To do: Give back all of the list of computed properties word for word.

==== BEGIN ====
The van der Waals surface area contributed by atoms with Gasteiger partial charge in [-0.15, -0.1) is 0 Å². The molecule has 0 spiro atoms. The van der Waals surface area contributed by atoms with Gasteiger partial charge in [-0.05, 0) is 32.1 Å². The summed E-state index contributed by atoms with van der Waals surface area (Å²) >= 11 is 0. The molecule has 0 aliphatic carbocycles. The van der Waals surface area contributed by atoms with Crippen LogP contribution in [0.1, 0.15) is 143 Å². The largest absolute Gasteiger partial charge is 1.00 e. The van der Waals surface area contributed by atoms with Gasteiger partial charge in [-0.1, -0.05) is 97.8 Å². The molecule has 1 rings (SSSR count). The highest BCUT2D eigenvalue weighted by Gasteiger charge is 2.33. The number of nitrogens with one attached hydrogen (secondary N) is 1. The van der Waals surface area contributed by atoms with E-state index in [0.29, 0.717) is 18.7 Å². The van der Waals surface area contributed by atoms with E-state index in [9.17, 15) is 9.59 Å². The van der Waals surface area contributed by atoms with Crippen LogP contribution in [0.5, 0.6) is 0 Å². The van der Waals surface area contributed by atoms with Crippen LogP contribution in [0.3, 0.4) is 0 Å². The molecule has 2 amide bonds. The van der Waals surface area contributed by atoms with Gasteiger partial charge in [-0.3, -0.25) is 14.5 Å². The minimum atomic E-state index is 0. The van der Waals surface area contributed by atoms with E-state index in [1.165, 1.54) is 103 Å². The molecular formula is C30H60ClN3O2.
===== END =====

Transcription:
The van der Waals surface area contributed by atoms with Gasteiger partial charge in [-0.15, -0.1) is 0 Å². The molecule has 0 spiro atoms. The van der Waals surface area contributed by atoms with Gasteiger partial charge in [-0.05, 0) is 32.1 Å². The summed E-state index contributed by atoms with van der Waals surface area (Å²) >= 11 is 0. The molecule has 0 aliphatic carbocycles. The van der Waals surface area contributed by atoms with Crippen LogP contribution in [0.1, 0.15) is 143 Å². The largest absolute Gasteiger partial charge is 1.00 e. The van der Waals surface area contributed by atoms with Gasteiger partial charge in [-0.1, -0.05) is 97.8 Å². The molecule has 1 rings (SSSR count). The highest BCUT2D eigenvalue weighted by Gasteiger charge is 2.33. The number of nitrogens with one attached hydrogen (secondary N) is 1. The van der Waals surface area contributed by atoms with E-state index in [0.29, 0.717) is 18.7 Å². The van der Waals surface area contributed by atoms with E-state index in [9.17, 15) is 9.59 Å². The van der Waals surface area contributed by atoms with Crippen LogP contribution in [0.5, 0.6) is 0 Å². The van der Waals surface area contributed by atoms with Crippen LogP contribution in [0.3, 0.4) is 0 Å². The molecule has 2 amide bonds. The van der Waals surface area contributed by atoms with Gasteiger partial charge in [-0.3, -0.25) is 14.5 Å². The minimum atomic E-state index is 0. The van der Waals surface area contributed by atoms with E-state index in [1.165, 1.54) is 103 Å². The molecular formula is C30H60ClN3O2.